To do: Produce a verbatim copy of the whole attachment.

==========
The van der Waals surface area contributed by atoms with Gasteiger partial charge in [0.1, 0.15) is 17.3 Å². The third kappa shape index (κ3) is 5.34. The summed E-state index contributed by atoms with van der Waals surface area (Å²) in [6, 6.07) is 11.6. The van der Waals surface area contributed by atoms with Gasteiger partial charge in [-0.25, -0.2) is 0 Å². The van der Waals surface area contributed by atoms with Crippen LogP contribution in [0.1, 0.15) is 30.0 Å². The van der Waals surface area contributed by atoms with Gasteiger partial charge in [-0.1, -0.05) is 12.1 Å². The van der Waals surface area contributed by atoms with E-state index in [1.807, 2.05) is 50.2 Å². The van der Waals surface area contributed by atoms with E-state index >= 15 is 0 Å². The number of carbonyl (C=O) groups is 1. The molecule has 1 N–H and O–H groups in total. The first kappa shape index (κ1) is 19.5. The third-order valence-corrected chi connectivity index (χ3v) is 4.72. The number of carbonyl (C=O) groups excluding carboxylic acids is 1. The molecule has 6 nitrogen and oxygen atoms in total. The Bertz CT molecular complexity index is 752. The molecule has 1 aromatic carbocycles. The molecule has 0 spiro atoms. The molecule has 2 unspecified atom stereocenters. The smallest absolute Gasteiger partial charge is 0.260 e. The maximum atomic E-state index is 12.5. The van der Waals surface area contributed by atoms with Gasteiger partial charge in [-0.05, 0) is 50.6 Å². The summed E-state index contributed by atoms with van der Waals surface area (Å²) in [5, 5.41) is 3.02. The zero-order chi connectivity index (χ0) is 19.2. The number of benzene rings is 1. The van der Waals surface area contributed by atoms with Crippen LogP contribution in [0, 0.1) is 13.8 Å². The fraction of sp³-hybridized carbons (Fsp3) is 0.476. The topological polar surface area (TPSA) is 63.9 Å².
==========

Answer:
The van der Waals surface area contributed by atoms with Gasteiger partial charge in [0.1, 0.15) is 17.3 Å². The third kappa shape index (κ3) is 5.34. The summed E-state index contributed by atoms with van der Waals surface area (Å²) in [6, 6.07) is 11.6. The van der Waals surface area contributed by atoms with Gasteiger partial charge in [-0.25, -0.2) is 0 Å². The van der Waals surface area contributed by atoms with Crippen LogP contribution in [0.1, 0.15) is 30.0 Å². The van der Waals surface area contributed by atoms with Gasteiger partial charge in [-0.1, -0.05) is 12.1 Å². The van der Waals surface area contributed by atoms with E-state index in [1.807, 2.05) is 50.2 Å². The van der Waals surface area contributed by atoms with E-state index >= 15 is 0 Å². The number of carbonyl (C=O) groups is 1. The molecule has 1 N–H and O–H groups in total. The first kappa shape index (κ1) is 19.5. The third-order valence-corrected chi connectivity index (χ3v) is 4.72. The number of carbonyl (C=O) groups excluding carboxylic acids is 1. The molecule has 6 nitrogen and oxygen atoms in total. The Bertz CT molecular complexity index is 752. The molecule has 1 aromatic carbocycles. The molecule has 0 spiro atoms. The molecule has 2 unspecified atom stereocenters. The smallest absolute Gasteiger partial charge is 0.260 e. The maximum atomic E-state index is 12.5. The van der Waals surface area contributed by atoms with Gasteiger partial charge in [-0.05, 0) is 50.6 Å². The summed E-state index contributed by atoms with van der Waals surface area (Å²) in [5, 5.41) is 3.02. The zero-order chi connectivity index (χ0) is 19.2. The number of benzene rings is 1. The van der Waals surface area contributed by atoms with Crippen LogP contribution in [0, 0.1) is 13.8 Å². The fraction of sp³-hybridized carbons (Fsp3) is 0.476. The topological polar surface area (TPSA) is 63.9 Å².